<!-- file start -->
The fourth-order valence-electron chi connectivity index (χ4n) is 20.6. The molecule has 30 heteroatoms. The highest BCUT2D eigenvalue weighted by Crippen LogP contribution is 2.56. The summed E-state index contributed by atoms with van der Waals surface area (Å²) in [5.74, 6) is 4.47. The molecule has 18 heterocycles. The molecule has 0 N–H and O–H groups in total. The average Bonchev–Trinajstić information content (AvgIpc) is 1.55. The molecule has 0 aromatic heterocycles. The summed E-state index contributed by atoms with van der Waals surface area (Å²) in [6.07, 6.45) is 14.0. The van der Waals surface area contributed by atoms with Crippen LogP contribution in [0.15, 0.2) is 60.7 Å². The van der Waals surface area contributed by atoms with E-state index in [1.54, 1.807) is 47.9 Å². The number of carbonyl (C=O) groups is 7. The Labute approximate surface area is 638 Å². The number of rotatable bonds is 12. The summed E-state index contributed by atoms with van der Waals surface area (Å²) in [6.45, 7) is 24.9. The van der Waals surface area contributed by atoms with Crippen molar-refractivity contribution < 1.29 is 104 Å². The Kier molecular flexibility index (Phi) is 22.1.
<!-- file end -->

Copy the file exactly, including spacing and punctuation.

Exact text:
The fourth-order valence-electron chi connectivity index (χ4n) is 20.6. The molecule has 30 heteroatoms. The highest BCUT2D eigenvalue weighted by Crippen LogP contribution is 2.56. The summed E-state index contributed by atoms with van der Waals surface area (Å²) in [5.74, 6) is 4.47. The molecule has 18 heterocycles. The molecule has 0 N–H and O–H groups in total. The average Bonchev–Trinajstić information content (AvgIpc) is 1.55. The molecule has 0 aromatic heterocycles. The summed E-state index contributed by atoms with van der Waals surface area (Å²) in [6.07, 6.45) is 14.0. The van der Waals surface area contributed by atoms with Crippen LogP contribution in [0.15, 0.2) is 60.7 Å². The van der Waals surface area contributed by atoms with E-state index in [1.54, 1.807) is 47.9 Å². The number of carbonyl (C=O) groups is 7. The Labute approximate surface area is 638 Å². The number of rotatable bonds is 12. The summed E-state index contributed by atoms with van der Waals surface area (Å²) in [6.45, 7) is 24.9. The van der Waals surface area contributed by atoms with Crippen molar-refractivity contribution < 1.29 is 104 Å². The Kier molecular flexibility index (Phi) is 22.1.